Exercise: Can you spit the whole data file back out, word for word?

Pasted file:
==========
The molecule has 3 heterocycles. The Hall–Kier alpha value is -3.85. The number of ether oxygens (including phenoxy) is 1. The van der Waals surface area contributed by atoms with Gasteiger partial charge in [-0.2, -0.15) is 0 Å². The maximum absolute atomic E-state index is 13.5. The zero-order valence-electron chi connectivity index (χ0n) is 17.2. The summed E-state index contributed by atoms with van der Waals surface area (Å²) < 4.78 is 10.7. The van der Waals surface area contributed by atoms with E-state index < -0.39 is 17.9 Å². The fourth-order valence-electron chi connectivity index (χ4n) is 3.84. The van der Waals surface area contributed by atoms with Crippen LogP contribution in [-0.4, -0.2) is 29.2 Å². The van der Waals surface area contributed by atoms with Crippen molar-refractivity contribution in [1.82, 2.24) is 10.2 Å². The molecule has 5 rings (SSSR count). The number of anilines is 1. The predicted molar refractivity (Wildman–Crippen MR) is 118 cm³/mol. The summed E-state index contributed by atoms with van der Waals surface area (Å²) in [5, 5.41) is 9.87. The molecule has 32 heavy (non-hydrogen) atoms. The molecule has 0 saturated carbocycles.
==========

The molecule has 3 heterocycles. The Hall–Kier alpha value is -3.85. The number of ether oxygens (including phenoxy) is 1. The van der Waals surface area contributed by atoms with Gasteiger partial charge in [-0.2, -0.15) is 0 Å². The maximum absolute atomic E-state index is 13.5. The zero-order valence-electron chi connectivity index (χ0n) is 17.2. The summed E-state index contributed by atoms with van der Waals surface area (Å²) < 4.78 is 10.7. The van der Waals surface area contributed by atoms with E-state index < -0.39 is 17.9 Å². The fourth-order valence-electron chi connectivity index (χ4n) is 3.84. The van der Waals surface area contributed by atoms with Crippen LogP contribution in [-0.4, -0.2) is 29.2 Å². The van der Waals surface area contributed by atoms with Crippen molar-refractivity contribution in [1.82, 2.24) is 10.2 Å². The molecule has 5 rings (SSSR count). The number of anilines is 1. The predicted molar refractivity (Wildman–Crippen MR) is 118 cm³/mol. The summed E-state index contributed by atoms with van der Waals surface area (Å²) in [5, 5.41) is 9.87. The molecule has 32 heavy (non-hydrogen) atoms. The molecule has 0 saturated carbocycles.